Be a Youth Homes volunteer
Currently, we do not have opportunities to work directly with our youth, but there are many ways to help us reach our goals. Volunteers are essential to our work.
Here are just a few ideas to get started:
Serve on a committee.
Youth Homes has many committees, everything from planning our signature fundraiser to getting into the nitty gritty of our program operations. If you have interest in any of the following committees, please contact us.
• Event Planning: Hearts for Hope, Hops for Hope, or our Poker Fundraiser
• Marketing/Fund Development
• Program Standards
Join the Board of Directors.
Youth Homes has a dedicated working board of directors. For those interested in serving on the board, we ask that you participate in a committee to learn more about Youth Homes and to find the area of focus that best utilizes your skills and interests.
Teach a workshop in our Resource Center.
The Resource Center can be a launching pad, and lending your expertise in a particular area can provide critical direction.
Assist with office work.
Like every organization reaching out to others in the community, it takes a fair amount of effort to keep in touch. From proofreading our newsletters to stuffing envelopes, we depend on the energy of volunteers.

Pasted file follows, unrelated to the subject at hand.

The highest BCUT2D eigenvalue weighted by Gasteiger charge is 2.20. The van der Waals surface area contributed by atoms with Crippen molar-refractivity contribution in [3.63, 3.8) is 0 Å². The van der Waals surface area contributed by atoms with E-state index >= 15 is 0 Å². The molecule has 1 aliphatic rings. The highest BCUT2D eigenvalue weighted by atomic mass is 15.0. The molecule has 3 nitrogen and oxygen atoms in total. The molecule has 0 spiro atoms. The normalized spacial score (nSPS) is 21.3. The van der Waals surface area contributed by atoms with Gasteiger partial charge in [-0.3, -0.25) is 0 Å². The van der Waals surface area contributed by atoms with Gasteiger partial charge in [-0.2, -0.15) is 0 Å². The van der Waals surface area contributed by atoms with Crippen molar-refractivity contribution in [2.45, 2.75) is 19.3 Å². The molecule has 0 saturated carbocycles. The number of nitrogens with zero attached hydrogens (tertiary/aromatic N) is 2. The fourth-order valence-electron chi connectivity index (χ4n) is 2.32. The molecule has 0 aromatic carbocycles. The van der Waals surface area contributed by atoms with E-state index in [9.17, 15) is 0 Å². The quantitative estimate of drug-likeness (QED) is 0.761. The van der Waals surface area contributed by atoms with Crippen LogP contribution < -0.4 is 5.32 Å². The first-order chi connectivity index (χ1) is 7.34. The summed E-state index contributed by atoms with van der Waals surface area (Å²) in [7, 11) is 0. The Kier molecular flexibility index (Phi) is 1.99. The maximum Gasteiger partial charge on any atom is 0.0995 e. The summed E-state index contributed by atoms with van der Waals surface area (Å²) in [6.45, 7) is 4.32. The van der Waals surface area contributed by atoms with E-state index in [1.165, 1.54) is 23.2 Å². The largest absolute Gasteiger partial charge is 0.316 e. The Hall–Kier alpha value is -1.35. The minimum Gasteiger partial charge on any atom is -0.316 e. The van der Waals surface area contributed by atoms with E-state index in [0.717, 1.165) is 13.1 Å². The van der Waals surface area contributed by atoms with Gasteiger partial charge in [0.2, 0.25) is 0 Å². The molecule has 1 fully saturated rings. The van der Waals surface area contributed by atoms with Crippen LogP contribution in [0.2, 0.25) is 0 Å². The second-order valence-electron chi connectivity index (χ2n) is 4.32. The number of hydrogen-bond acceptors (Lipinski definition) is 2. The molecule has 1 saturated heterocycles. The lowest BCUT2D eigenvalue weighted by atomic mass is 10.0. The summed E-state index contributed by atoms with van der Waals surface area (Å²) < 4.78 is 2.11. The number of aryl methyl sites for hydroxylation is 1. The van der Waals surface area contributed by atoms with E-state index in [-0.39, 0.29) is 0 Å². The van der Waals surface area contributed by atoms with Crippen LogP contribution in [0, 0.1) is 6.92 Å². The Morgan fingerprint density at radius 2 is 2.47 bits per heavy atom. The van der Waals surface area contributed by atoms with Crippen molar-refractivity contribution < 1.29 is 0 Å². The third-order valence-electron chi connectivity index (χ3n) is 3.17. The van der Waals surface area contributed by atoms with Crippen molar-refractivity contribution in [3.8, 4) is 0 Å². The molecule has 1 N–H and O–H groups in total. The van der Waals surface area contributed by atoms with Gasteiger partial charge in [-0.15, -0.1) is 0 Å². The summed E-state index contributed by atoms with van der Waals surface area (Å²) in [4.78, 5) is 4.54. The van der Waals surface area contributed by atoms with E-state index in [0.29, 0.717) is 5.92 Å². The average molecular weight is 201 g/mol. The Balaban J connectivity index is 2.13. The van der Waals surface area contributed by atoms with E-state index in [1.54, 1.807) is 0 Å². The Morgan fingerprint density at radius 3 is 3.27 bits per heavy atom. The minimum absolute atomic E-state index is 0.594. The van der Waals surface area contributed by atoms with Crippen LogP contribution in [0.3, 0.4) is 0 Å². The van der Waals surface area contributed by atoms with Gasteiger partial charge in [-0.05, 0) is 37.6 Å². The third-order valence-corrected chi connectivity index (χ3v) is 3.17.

Help with the holiday gift drive.
Backed by the dedicated Youth Homes Auxiliary, holidays become special events for our youth. For many, experiencing a holiday at Youth Homes really helps our youth feel that they are valued and celebrated.
“One of our fondest memories was hosting a dozen kids and staff to a holiday outing in San Francisco. But, supporting Youth Homes has been deeply meaningful, regardless of whether we meet the children. We know that because of the staff, children may someday create their own wonderful experiences with their own families.”
—Mark Hanna and Barbara Barron, Donors
it all adds up.
Thanks to one very special volunteer who started and successfully runs a jewelry-making program, more than $25,000 has been raised, with proceeds supporting scholarships and a modest percentage to youth who work in the jewelry-making program.